Hanging with the cousins – I’m the one in the blue dress, my sister is behind me, and my brother is in the bottom left corner.
As I read my Facebook and Twitter, I see many different perspectives on race and how it fits into our lives. In my heart, I know I have a lot to say about this topic, but I wonder what can I add to the conversation. All I can do is share my story. For those expecting to see a weight loss blog entry, please bear with me (my weigh-in this morning was 236.2 pounds in case you’re interested). As a blog writer, I’m convinced it would be a tragedy to say nothing. I have a small platform, but it’s time for me to step up to it.
As a Christian, I believe that every part of me and every part of you was intricately designed by God. Much of a Christian’s life seems to be spent figuring out what it means to live faithfully where He’s placed us, whether it is race, gender, culture, socioeconomic status, country of origin, time in history, family, skills, or personality. We serve a creative, intentional God who shows His glory in His creation. If you love God, please take the time to notice the beauty in the diversity of the people He created in His image. I beg you to spend time getting to know people who are different from you and try to see the world from their perspective. If not, you are missing out on seeing the goodness of God from so many different angles.
This is where I’m coming from, but how did I get here? It’s a long story, so I will only share part of it today. Everyone has an entry point to their development of racial identity. Mine was to working class white parents in a suburb of Indianapolis. They attended a fiercely independent Baptist church, and they home schooled. In some ways, this set me up to be…let’s say quirky. It also set me up to be okay with standing against widespread beliefs and questioning how society and the church in America works.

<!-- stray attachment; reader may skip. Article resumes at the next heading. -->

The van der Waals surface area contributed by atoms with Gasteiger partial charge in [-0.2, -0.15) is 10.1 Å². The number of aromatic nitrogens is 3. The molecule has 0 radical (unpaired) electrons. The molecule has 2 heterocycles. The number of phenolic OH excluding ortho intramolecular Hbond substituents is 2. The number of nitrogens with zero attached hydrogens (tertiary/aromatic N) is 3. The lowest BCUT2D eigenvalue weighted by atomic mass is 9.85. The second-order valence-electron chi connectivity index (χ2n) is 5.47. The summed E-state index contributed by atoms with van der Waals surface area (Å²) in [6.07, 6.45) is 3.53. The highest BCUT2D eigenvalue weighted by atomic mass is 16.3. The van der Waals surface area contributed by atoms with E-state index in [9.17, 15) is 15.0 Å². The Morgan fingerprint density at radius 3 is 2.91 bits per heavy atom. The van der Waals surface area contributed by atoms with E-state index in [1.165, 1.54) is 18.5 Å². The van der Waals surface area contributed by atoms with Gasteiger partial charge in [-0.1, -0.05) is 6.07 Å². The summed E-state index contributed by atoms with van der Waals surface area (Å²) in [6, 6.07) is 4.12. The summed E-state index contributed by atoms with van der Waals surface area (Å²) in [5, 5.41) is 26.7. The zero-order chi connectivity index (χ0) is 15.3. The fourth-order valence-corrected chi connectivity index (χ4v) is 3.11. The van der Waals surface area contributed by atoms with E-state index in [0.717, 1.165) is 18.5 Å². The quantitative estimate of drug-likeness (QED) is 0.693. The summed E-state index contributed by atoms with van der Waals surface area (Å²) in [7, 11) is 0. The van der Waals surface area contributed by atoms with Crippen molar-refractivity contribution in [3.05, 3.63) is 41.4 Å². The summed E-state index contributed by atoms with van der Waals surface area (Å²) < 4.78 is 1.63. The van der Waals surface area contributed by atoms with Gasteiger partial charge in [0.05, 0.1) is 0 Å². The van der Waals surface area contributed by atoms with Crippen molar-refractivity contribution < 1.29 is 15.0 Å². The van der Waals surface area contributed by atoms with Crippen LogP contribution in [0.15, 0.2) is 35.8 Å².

My mom grew up in the southwest and had a daughter from a previous marriage to a Navajo man. My dad’s family moved from France to the hill country of Missouri and sang blue grass and Southern gospel together at their family gatherings. My dad adopted my sister when he married my mom, so I was born with an 11 year old sister who was half Navajo and half white and a 2 and a half year old brother who was white.
From birth, I had a role model who had darker skin, hair, and eyes than I did. I am aware that not everyone has this opportunity. When I was old enough to be mobile, I was the annoying little sister who sat outside her big sister’s locked door crying because I wanted to spend every second with her. When I started getting dolls, I wanted the white dolls with blonde hair, but I also wanted the black dolls (I don’t remember seeing any Latina, Asian or Native American dolls at the stores then).
Just having a biracial sister did not mean I was an instant expert on race, but it did mean that my impressions of people of other races started early in my life. Other than the usual sibling drama, these daily impressions were positive. It was through these lenses that I interpreted the things that I saw and heard people say. We’ll get to that next time.